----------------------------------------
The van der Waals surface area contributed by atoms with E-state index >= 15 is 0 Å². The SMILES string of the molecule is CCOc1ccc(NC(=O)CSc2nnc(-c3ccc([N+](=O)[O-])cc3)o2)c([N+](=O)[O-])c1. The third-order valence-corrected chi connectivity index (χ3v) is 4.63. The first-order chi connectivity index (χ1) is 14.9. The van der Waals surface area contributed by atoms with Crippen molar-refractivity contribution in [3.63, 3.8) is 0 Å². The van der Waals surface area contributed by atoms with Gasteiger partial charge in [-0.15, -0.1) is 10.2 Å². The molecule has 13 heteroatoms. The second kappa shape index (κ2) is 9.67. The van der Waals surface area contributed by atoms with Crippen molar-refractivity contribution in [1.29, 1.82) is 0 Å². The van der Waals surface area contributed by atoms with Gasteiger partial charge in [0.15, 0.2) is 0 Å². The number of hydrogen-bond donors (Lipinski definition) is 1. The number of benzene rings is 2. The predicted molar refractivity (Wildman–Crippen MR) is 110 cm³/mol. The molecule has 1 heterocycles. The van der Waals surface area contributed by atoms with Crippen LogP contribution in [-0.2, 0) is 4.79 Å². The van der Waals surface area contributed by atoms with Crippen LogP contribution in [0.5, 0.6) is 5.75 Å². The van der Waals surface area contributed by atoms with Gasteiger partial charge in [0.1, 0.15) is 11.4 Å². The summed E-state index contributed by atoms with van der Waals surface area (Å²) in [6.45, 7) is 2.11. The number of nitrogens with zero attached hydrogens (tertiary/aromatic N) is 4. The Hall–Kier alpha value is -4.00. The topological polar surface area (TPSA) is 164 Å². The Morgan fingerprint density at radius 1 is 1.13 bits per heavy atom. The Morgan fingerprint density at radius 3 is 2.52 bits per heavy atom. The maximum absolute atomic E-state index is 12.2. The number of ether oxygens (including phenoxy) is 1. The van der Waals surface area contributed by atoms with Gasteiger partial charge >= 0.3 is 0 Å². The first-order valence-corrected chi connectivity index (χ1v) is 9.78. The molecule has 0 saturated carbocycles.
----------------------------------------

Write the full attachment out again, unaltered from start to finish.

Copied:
The van der Waals surface area contributed by atoms with E-state index >= 15 is 0 Å². The SMILES string of the molecule is CCOc1ccc(NC(=O)CSc2nnc(-c3ccc([N+](=O)[O-])cc3)o2)c([N+](=O)[O-])c1. The third-order valence-corrected chi connectivity index (χ3v) is 4.63. The first-order chi connectivity index (χ1) is 14.9. The van der Waals surface area contributed by atoms with Crippen molar-refractivity contribution in [3.63, 3.8) is 0 Å². The van der Waals surface area contributed by atoms with Gasteiger partial charge in [-0.15, -0.1) is 10.2 Å². The molecule has 13 heteroatoms. The second kappa shape index (κ2) is 9.67. The van der Waals surface area contributed by atoms with Crippen molar-refractivity contribution in [1.29, 1.82) is 0 Å². The van der Waals surface area contributed by atoms with Gasteiger partial charge in [0.15, 0.2) is 0 Å². The number of hydrogen-bond donors (Lipinski definition) is 1. The number of benzene rings is 2. The predicted molar refractivity (Wildman–Crippen MR) is 110 cm³/mol. The molecule has 1 heterocycles. The van der Waals surface area contributed by atoms with Crippen LogP contribution in [-0.2, 0) is 4.79 Å². The van der Waals surface area contributed by atoms with Crippen LogP contribution in [0.5, 0.6) is 5.75 Å². The van der Waals surface area contributed by atoms with Gasteiger partial charge in [0.1, 0.15) is 11.4 Å². The summed E-state index contributed by atoms with van der Waals surface area (Å²) in [6.45, 7) is 2.11. The number of nitrogens with zero attached hydrogens (tertiary/aromatic N) is 4. The Hall–Kier alpha value is -4.00. The topological polar surface area (TPSA) is 164 Å². The Morgan fingerprint density at radius 1 is 1.13 bits per heavy atom. The Morgan fingerprint density at radius 3 is 2.52 bits per heavy atom. The maximum absolute atomic E-state index is 12.2. The number of ether oxygens (including phenoxy) is 1. The van der Waals surface area contributed by atoms with Gasteiger partial charge >= 0.3 is 0 Å². The first-order valence-corrected chi connectivity index (χ1v) is 9.78. The molecule has 0 saturated carbocycles.